A. Jeevan Shrestha Chinese Version
Before 2008, Nepal had been a Hindu monarchy in which the King and the virgin goddess known as Kumari had given legitimacy to the state. Now, Nepal is constitutionally a federal democratic republic formally committed to the propagation of secular ideals and the tradition of Kumari is still going on. There are around 12 Kumaris across the Kathmandu valley. Among them, the National Kumari (Royal Kumari) is most important one. Largely unknown to the outside world, it is believed that the single glimpse of the girl may bring fortune to our life.
There are many myths about the beginning of Kumari tradition. During 17th century, Kathmandu valley was ruled by the Hindu King who needed support from the predominantly Buddhist people and it was politic for them to worship a Buddhist girl to get blessings as confirmation of his legitimate right to rule the nation for the coming year. So, Kumari is selected from the Newar Buddhist caste known as Shakya, which was named after Lord Buddha. Atlhough Kumari is from a Buddhist family, she is a Hindu goddess.
- Selection criteria of Kumari
Selection criteria of Kumari is strict and includes 32 physical perfection attributes such as an unblemished body, a chest like a lion and thighs like a deer, eyelashes like a cow , voice as clear as a duck and so on. Even if a girl fulfils all the physical requirements, she must then prove her bravery by not crying at the sight of a sacrificed buffalo. She needs to spend a night in a dark room containing the heads of sacrificed buffalos and goats without any fear.
The perfect astrological compatibility between the horoscopes of the girl and the King was the final and most important selection criteria. Nowadays, the compatibility should be between the horoscopes of the girl and the state of Nepal as there is no King.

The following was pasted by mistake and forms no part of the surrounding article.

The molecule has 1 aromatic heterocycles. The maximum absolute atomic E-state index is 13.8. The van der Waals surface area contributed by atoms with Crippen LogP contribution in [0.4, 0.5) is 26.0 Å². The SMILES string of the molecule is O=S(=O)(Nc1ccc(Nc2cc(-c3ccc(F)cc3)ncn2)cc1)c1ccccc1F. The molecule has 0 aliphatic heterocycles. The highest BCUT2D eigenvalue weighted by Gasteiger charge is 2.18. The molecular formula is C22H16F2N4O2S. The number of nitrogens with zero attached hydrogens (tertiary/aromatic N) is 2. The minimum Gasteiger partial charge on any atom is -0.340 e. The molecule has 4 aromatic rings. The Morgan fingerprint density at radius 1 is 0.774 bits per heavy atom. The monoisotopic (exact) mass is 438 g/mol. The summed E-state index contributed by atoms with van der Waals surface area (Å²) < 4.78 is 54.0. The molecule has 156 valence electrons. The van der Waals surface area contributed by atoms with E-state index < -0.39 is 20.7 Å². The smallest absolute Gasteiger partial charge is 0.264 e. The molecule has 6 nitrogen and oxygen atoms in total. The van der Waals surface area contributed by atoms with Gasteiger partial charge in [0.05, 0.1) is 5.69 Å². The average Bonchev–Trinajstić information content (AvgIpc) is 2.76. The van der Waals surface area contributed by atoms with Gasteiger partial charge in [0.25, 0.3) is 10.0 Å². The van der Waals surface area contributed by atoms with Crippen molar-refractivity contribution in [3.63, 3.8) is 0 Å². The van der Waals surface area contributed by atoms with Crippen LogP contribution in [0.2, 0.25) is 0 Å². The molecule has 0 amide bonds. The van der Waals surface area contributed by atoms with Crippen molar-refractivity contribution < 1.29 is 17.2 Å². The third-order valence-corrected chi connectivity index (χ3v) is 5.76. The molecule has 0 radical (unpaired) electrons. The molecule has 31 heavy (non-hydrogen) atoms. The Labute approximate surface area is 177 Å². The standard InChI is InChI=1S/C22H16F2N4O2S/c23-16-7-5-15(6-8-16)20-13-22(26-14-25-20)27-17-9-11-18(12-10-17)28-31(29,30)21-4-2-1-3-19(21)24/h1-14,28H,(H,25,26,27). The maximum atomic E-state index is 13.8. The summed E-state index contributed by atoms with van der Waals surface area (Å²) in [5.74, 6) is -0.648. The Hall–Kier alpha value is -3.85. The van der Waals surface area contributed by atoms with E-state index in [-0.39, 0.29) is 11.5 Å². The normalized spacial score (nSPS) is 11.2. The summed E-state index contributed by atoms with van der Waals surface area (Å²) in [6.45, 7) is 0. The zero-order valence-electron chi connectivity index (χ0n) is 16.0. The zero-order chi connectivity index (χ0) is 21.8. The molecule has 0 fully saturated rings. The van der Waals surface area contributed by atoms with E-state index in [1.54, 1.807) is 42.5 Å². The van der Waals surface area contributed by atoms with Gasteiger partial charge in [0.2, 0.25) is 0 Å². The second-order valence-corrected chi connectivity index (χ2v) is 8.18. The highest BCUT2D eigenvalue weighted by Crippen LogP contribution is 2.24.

- Life and Restrictions as being Kumari
Once the girl is selected as National Kumari, she must leave her home and families and take up residence in the Kumari temple where they are looked after by the state appointed caretaker. She should wear red dress, various ornaments like bangles and put on special paintings on their forehead that symbolizes her third vision. She can go outside only during the festivals, not more than 13 times in a year. Other people need to carry her as her feet should not touch the ground. She should bless 10-12 devotees each day.
The extreme social seclusion and restriction is for the maintenance of her purity. She assists the routine domestic tasks such as food preparation, clothes weaving etc. But it is not mandatory for other Kumaris who live more ordinary life as they live with their family homes and their parents and family members care for them and carry out most of the required daily rituals. Some of the Kumaris gets certain allowances and also a grant for their education even after their dismissal. They remain as living goddesses until some bodily imperfection that involves the loss of blood occurs, most commonly when they first menstruate some ten or more years later.
- Situation and Criticism after retiring from the role of Kumari
According to one ex-Kumari, her behavior was not in her control and she felt something supreme. People believe that it really exists with the reference of the intactness of her old residence during the devastating earthquake, at the same time the other surrounding buildings had been destroyed. People also believe that something dangerous power exists with her even after her dismissal. Therefore, it is difficult for her to marry because of the fear of the spouse and their family. They have difficulties in adjustment to the society after their dismissal from the long period of isolation.
The tradition has drawn criticism from child rights activists who say the Kumaris are denied a childhood and their isolation from society hinders their education and development. However, Supreme Court has already concluded that the role did not constitute child labor and did not restrict the girls’ freedom of movement. But the ruling did introduce compulsory education for the Kumaris. In spite of the seclusion from society, they share happiness to have extraordinary childhood.
The tradition of Kumari symbolizes the cultural and religious history of the country. It also signifies the religious harmony in the country. But the extreme seclusion from the family from the age of 3 years may bring the psychological problems and also makes it difficult to adapt to the society after their dismissal. The traditions need to be modified in such a way that it doesn’t affect her freedom of movement and assemble and rights to choose food and dress. Most importantly, most of the families treat young girls in their families as a goddess and worship them in their own way.
A. Jeevan Shrestha is master student of Agriculture and Natural Resources, NCHU.